Alice Guy-Blaché

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Alice Guy-Blaché
Alice Guy.jpg
Alice Guy-Blaché in 1913
Born
Alice Ida Antoinette Guy

(1873-07-01)1 July 1873
Died24 March 1968(1968-03-24) (aged 94)
Resting placeMaryrest Cemetery, Mahwah, New Jersey, U.S.
NationalityFrench
Occupation
  • Filmmaker
  • director
  • screenwriter
  • producer
  • actress
Years active1894–1922
Spouse(s)
(m. 1907; div. 1922)
Children2

Alice Ida Antoinette Guy-Blaché (née Guy; 1 July 1873 – 24 March 1968) was a French pioneer filmmaker, active from the late 19th century, and one of the first to make a narrative fiction film.[2] She was the first woman to direct a film. From 1896 to 1906, she was probably the only female filmmaker in the world.[3] She experimented with Gaumont's Chronophone sync-sound system, and with color-tinting, interracial casting, and special effects.[4]

She was artistic director and a co-founder of Solax Studios in Flushing, New York. In 1912, Solax invested $100,000 for a new studio in Fort Lee, New Jersey, the center of American filmmaking prior to the establishment of Hollywood. That year, she made the film A Fool and His Money, probably the first to have an all-African-American cast. The film is now at the National Center for Film and Video Preservation at the American Film Institute.[5]

Early life and education[edit]

In 1865,[6] Alice's father, Emile Guy, an owner of a bookstore and publishing company in Santiago, Chile and Valparaíso, Chile, married Marie Clotilde Franceline Aubert. The couple returned to Santiago after the wedding in Paris. In early 1873, Marie and Emile lived in Santiago, with Alice's four siblings.[citation needed]

There was a devastating smallpox epidemic in Chile in 1872 and 1873.[7] Emile and Marie Guy brought all four of their children back to Paris, where Alice was born. In her autobiography, Alice refers to this as her mother's attempt to make sure "her fifth child should be truly French". [8] Her father returned to Chile soon after her birth, and her mother followed a few months later. Alice was entrusted to her grandmother in Carouge, Switzerland.[a] At the age of three or four, Alice's mother returned from Chile and took Alice back to South America.[9]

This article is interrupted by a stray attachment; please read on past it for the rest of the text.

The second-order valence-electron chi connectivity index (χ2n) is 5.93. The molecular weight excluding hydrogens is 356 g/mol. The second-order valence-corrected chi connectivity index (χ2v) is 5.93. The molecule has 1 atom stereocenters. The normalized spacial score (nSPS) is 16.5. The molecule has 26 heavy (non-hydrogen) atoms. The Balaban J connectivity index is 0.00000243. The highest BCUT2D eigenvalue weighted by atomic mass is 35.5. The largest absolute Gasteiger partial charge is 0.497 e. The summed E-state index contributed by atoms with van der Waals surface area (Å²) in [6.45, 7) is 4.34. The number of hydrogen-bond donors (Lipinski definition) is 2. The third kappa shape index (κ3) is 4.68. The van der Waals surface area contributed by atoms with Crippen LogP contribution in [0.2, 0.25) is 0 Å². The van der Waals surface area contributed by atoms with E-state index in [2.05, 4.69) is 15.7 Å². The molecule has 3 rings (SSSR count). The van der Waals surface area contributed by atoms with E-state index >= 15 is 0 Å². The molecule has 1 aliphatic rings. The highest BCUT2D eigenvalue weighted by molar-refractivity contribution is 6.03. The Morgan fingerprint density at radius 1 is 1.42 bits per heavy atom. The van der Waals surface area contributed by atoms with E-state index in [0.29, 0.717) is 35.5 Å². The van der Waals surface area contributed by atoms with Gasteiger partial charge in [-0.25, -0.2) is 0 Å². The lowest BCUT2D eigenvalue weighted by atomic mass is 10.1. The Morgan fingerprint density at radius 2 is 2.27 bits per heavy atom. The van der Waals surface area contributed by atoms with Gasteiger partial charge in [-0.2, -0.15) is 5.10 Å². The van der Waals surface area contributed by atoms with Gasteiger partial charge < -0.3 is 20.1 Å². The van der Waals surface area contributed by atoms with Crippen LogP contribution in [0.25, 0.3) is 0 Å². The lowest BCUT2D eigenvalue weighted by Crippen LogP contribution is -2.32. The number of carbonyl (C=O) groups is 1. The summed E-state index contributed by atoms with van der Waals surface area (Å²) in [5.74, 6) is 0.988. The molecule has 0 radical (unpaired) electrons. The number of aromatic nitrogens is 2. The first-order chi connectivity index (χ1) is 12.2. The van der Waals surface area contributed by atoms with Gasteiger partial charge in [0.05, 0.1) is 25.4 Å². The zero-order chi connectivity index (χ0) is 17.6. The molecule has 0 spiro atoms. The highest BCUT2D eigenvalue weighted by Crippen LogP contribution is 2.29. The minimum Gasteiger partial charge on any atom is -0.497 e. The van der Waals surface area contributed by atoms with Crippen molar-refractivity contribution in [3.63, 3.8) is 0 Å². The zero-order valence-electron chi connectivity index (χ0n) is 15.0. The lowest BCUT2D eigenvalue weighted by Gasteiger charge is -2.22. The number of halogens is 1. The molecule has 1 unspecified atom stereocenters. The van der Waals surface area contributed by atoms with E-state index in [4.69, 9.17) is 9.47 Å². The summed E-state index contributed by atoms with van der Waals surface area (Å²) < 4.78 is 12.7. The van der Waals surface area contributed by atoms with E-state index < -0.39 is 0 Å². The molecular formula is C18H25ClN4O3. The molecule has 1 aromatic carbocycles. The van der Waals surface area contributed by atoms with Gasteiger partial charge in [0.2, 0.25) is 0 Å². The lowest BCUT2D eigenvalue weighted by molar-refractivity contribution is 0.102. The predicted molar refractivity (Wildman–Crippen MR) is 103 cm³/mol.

At the age of six, Alice was taken back to France by her father to attend school at Veyrier known as the Faithful Companions of Jesus[b] on the French side of the Swiss border in Veyrier, France.[c][10][d] Alice and her sister Louise were moved to a convent in Ferney a few years later and then brought back to Paris.[citation needed]

Alice's father died on 5 January 1891 of unknown causes.[12] Following his death, Alice's mother got a job with Mutualité Maternelle which was founded on 20 May 1891 [13] Alice's mother was unable to keep that job and thereafter Alice trained as a typist and stenographer, a new field at the time, to support herself and her mother. She landed her first stenography-typist job at a varnish factory. In March 1894, she began working at the 'Comptoir général de la photographie' owned by Felix-Max Richard. Léon Gaumont later took over and headed the company.[14][15]

Career[edit]

Gaumont, France[edit]

In 1894, Guy-Blaché was hired by Felix-Max Richard to work for a camera manufacturing and photography supply company as a secretary. The company changed hands in 1895 due to a court decision against Felix-Max Richard who sold the company to four men: Gustave Eiffel, Joseph Vallot, Alfred Besnier, and Léon Gaumont. Gustave Eiffel was president of the company, and Léon Gaumont, thirty years Eiffel's junior, was the manager. The company was named after Gaumont because Eiffel was the subject of a national scandal regarding the Panama Canal.[16] L. Gaumont et Cie became a major force in the fledgling motion-picture industry in France. Alice continued to work at Gaumont et Cie, a decision that led to a pioneering career in filmmaking that spanned more than 25 years and involved her directing, producing, writing and/or overseeing more than 700 films.[17]